Campeche and Merida, Mexico – On the road between Palanque and Campeche we kept passing people running or riding bikes who were followed by a pick up truck full of people. They all wore tee-shirts with the Virgin of Guadalupe and some of them carried torches or Virgin statues. We correctly surmised that this had something to do with the upcoming Día de la Virgin de Guadalupe. Turns out that thousands of people around Mexico make several day pilgrimages to celebrate the holiday.
When we got to the hotel in Campeche – which was located right on the central square – we were excited about the great location, but that is about all we could say about the place. As I stumbled through asking for a room in my broken Spanish, the woman at reception looked so annoyed and bored that I actually felt bad for inconveniencing her. We finally managed to book a room and she tossed the key at us and went back to her telenovelas. This was the first time in Mexico that we weren’t warmly welcomed by hotel staff – super weird for Mexico.
Actually, Campeche was weird in general. When we first arrived the town seemed happening – there was live music pouring into our room from the square and people milling about, but when we decided to go out to eat at the usual time for Mexico (9pm) the town shut down and remained quiet for the rest of our stay. We struggled daily to find places to eat. We weren’t sure if things were shut down because of the holiday or if it was usually like this.
It was still a fun town to explore. It’s located was on the gulf coast, and once a hot spot for pirate action during the Spanish rule, so they built a wall around it. The wall is mostly gone, but the baluartes remain and many of them have been turned into small museums about the area’s history. There is also a nice promenade along the water, a couple forts on the hills and colorful buildings that reflect a rainbow of colors onto the street.
The ruins of Edzná were just an hour’s bus ride away and we arrived just when they opened and had the place to ourselves for a couple hours. The site was fairly small, one big temple surrounded by a grand plaza. What we really enjoyed was the solitude, the quiet and the hundreds of iguanas that came out to sunbathe on the rocks.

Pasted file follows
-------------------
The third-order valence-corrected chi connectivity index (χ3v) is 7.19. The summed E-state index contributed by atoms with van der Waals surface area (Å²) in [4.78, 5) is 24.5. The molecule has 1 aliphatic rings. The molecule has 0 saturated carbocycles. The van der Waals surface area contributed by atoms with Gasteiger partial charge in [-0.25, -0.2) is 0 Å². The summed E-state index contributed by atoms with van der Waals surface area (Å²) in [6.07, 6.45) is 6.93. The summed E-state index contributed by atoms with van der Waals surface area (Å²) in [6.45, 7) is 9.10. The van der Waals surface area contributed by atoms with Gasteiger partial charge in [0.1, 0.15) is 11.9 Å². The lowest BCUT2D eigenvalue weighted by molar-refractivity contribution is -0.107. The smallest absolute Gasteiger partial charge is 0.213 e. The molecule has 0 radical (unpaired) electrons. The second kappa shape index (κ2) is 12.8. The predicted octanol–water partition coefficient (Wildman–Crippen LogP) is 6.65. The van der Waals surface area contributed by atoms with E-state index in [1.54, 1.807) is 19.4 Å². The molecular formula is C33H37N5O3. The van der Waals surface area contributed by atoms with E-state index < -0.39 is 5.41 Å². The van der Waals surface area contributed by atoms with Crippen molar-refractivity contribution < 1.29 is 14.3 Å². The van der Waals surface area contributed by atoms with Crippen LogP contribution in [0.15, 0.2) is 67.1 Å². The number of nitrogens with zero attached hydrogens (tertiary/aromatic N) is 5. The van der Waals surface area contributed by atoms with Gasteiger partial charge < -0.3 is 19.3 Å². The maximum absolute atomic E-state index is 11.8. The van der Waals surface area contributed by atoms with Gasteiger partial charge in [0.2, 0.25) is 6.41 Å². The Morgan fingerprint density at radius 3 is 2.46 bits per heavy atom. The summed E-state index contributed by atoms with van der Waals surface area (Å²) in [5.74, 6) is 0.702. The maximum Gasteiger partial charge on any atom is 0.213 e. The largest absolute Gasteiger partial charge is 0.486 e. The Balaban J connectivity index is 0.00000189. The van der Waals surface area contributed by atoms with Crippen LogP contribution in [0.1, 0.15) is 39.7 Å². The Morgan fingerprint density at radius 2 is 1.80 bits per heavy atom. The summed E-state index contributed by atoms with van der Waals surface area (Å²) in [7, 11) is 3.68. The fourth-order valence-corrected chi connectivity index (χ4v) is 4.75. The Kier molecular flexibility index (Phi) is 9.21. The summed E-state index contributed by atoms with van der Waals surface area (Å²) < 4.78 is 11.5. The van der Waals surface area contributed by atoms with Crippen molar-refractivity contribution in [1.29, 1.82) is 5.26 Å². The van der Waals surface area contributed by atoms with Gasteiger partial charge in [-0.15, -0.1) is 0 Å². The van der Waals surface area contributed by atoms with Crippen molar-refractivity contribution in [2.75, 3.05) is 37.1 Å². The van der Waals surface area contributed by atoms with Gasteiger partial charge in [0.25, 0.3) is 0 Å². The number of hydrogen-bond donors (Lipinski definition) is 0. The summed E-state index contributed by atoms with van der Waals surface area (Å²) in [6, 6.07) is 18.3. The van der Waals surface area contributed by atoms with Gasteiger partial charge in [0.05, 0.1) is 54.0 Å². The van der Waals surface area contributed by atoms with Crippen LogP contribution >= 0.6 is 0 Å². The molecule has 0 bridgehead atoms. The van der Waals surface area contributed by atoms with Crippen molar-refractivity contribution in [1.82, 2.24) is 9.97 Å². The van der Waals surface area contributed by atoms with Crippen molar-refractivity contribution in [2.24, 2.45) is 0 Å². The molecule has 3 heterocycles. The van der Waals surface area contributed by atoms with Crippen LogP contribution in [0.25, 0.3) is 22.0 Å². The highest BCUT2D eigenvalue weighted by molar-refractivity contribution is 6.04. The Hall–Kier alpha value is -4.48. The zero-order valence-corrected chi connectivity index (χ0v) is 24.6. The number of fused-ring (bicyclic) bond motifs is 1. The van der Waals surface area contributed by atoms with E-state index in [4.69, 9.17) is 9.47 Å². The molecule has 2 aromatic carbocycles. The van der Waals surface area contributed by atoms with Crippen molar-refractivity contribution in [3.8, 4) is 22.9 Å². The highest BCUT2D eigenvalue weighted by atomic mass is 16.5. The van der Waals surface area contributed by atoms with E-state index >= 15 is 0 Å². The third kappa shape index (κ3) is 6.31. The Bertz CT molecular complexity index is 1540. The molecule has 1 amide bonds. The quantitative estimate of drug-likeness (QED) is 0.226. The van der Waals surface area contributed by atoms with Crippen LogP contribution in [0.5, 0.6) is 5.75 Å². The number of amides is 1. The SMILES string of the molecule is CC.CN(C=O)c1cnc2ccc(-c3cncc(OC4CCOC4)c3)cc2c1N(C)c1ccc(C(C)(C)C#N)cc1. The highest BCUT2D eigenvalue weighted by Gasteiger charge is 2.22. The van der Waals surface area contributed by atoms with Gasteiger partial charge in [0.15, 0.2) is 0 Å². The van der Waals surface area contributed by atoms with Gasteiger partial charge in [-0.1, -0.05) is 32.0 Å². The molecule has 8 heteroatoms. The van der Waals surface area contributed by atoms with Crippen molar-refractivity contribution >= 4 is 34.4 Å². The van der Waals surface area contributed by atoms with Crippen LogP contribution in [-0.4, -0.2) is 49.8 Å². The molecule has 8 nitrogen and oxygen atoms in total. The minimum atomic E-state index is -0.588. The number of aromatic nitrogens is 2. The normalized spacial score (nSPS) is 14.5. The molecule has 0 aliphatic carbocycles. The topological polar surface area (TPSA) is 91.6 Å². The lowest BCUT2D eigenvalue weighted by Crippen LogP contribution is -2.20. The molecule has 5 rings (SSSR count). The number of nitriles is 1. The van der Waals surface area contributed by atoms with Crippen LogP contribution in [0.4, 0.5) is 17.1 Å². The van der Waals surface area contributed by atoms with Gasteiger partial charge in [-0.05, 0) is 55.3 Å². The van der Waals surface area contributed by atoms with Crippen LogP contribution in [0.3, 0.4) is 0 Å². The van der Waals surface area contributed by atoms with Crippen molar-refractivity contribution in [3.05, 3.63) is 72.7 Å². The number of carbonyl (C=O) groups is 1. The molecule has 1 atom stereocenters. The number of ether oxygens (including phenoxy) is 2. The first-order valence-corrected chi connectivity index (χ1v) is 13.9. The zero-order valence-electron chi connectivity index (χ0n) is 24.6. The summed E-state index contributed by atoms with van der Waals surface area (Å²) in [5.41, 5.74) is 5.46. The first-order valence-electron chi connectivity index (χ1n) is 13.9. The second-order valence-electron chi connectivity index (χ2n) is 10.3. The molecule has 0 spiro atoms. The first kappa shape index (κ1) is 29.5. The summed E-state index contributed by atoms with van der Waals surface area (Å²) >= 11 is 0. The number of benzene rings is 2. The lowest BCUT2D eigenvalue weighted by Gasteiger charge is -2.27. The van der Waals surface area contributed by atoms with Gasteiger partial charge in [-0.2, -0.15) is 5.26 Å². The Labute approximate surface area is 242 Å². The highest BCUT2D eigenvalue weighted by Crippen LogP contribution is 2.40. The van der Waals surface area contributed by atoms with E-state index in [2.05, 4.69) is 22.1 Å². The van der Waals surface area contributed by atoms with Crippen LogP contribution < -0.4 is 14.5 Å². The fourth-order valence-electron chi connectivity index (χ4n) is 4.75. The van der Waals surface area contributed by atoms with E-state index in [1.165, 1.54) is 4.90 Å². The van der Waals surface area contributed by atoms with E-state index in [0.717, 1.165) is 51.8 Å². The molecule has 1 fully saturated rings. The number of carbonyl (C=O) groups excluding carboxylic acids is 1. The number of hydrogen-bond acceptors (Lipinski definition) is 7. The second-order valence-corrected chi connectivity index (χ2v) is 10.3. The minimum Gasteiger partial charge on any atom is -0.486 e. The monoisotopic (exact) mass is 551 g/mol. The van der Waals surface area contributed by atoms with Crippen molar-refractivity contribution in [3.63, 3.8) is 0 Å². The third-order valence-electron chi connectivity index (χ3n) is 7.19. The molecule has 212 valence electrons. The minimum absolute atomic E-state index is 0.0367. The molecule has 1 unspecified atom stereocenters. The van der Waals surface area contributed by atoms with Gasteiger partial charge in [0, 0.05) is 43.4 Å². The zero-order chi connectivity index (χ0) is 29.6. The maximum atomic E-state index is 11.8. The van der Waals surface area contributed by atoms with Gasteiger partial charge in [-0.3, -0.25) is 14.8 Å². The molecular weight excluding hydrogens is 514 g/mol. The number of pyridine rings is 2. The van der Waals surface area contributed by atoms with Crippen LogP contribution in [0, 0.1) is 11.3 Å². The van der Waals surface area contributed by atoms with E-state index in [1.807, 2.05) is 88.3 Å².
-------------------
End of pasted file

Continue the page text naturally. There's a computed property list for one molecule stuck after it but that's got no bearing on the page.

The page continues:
After Campeche we headed to Merida – and checked into a private room in a hostel that was really cool. They had hammocks hanging over a swimming pool and a free breakfast that turned out to be a great place to meet fellow travelers. But we were surprised to find out the next morning that they were sold out for the rest of the week so we had to scramble to find somewhere else to stay.
We managed to get a hotel a few blocks away, but we were super sad to leave the hostel and the hammocks. We also got a little freaked out that places were booked, so we spent a good portion of the afternoon booking places for the rest of our stay in Mexico. Turns out a lot of places were booked up – people were flocking to Mexico for the start of the high season and the impending so-called Mayan apocalypse. So we ended up having to rearrange the order of our trip so we weren’t stranded with nowhere to sleep while the world came to an end. FYI places were booked up for the day AFTER the end-of-the-world as well. I guess, just in case…?
We had a couple of interesting days walking around Merida. We hit up a few nice plazas and met some locals. One was from a family of healers from a nearby village who was in town to bring some medicine to some townsfolk. He actually ended up inviting us to come stay with him in his village – we thought seriously about taking him up on his offer since hotel costs had gotten sky high! This guy also told us where everyone would be celebrating the Virgin of Guadalupe day – not at the main cathedral in the square, but at another church out past the bus station. We tried to go out there, but the area seemed to get more and more sketchy and then I got pooped on by a bird, so we gave up.
We got up at 5am to catch a 6am bus out to the ruins at Uxmal. It was worth the effort to get there early. Uxmal is a popular site and we arrived with just a couple of other people before it opened. The first thing you see when you enter the park is the massive Casa del Adivino – the Temple of the Magician. It’s not the highest temple in the Yucatan, but it is certainly the steepest.
When I was five my parents took us on a trip around the Yucatan and I remember climbing to the top of a temple with my sisters Rose and Katya and being terrified to come down. Katya keep insisting that we get a helicopter to pick her up. Upon seeing this temple, I was sure this was the same one that we visited all those years ago. You can’t climb up the temple anymore – or most of the temples Mexico. It’s a real shame – but I guess it keeps the temples protected and the tourists safe.
We both thought Uxmal was the most impressive of all the ruins we had seen so far, and the site was also filled with interesting birds (none pooped on me) and more iguanas. We spent a good fours hours there and our early arrival paid off: we missed most of the crowds and the heat of the day.